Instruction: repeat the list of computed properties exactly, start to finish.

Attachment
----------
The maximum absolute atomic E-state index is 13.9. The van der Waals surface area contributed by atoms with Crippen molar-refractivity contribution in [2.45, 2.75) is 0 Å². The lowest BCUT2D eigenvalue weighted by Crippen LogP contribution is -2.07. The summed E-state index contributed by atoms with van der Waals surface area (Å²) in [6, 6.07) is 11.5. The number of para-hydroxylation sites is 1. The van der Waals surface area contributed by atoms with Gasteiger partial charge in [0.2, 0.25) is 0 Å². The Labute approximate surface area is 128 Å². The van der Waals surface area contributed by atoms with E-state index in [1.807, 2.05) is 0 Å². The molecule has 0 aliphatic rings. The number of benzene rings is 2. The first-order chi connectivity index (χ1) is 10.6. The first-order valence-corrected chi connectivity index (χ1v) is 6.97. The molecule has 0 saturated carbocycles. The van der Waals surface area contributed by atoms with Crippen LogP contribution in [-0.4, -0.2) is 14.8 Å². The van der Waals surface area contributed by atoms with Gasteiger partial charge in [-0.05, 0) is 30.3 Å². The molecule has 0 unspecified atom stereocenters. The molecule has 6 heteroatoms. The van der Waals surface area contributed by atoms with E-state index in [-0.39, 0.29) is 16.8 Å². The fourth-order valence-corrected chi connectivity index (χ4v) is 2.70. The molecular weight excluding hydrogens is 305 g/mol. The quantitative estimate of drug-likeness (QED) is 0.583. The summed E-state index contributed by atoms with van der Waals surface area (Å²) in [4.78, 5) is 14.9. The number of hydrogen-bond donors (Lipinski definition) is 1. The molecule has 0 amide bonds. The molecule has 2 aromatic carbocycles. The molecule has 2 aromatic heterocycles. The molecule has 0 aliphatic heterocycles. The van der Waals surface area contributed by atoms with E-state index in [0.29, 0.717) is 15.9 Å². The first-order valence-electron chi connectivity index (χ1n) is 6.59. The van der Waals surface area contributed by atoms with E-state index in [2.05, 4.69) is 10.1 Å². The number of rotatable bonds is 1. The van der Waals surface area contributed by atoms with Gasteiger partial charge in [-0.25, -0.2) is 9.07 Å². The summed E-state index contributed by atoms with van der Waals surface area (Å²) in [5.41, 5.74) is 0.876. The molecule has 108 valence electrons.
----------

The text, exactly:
The maximum absolute atomic E-state index is 13.9. The van der Waals surface area contributed by atoms with Crippen molar-refractivity contribution in [2.45, 2.75) is 0 Å². The lowest BCUT2D eigenvalue weighted by Crippen LogP contribution is -2.07. The summed E-state index contributed by atoms with van der Waals surface area (Å²) in [6, 6.07) is 11.5. The number of para-hydroxylation sites is 1. The van der Waals surface area contributed by atoms with Gasteiger partial charge in [0.2, 0.25) is 0 Å². The Labute approximate surface area is 128 Å². The van der Waals surface area contributed by atoms with E-state index in [1.807, 2.05) is 0 Å². The molecule has 0 aliphatic rings. The number of benzene rings is 2. The first-order chi connectivity index (χ1) is 10.6. The first-order valence-corrected chi connectivity index (χ1v) is 6.97. The molecule has 0 saturated carbocycles. The van der Waals surface area contributed by atoms with Crippen LogP contribution in [-0.4, -0.2) is 14.8 Å². The van der Waals surface area contributed by atoms with Gasteiger partial charge in [-0.05, 0) is 30.3 Å². The molecule has 0 unspecified atom stereocenters. The molecule has 6 heteroatoms. The van der Waals surface area contributed by atoms with E-state index in [-0.39, 0.29) is 16.8 Å². The fourth-order valence-corrected chi connectivity index (χ4v) is 2.70. The molecular weight excluding hydrogens is 305 g/mol. The quantitative estimate of drug-likeness (QED) is 0.583. The summed E-state index contributed by atoms with van der Waals surface area (Å²) in [4.78, 5) is 14.9. The number of hydrogen-bond donors (Lipinski definition) is 1. The molecule has 0 amide bonds. The molecule has 2 aromatic carbocycles. The molecule has 2 aromatic heterocycles. The molecule has 0 aliphatic heterocycles. The van der Waals surface area contributed by atoms with E-state index in [0.29, 0.717) is 15.9 Å². The first-order valence-electron chi connectivity index (χ1n) is 6.59. The van der Waals surface area contributed by atoms with E-state index in [2.05, 4.69) is 10.1 Å². The number of rotatable bonds is 1. The van der Waals surface area contributed by atoms with Gasteiger partial charge in [-0.25, -0.2) is 9.07 Å². The summed E-state index contributed by atoms with van der Waals surface area (Å²) in [5.41, 5.74) is 0.876. The molecule has 108 valence electrons.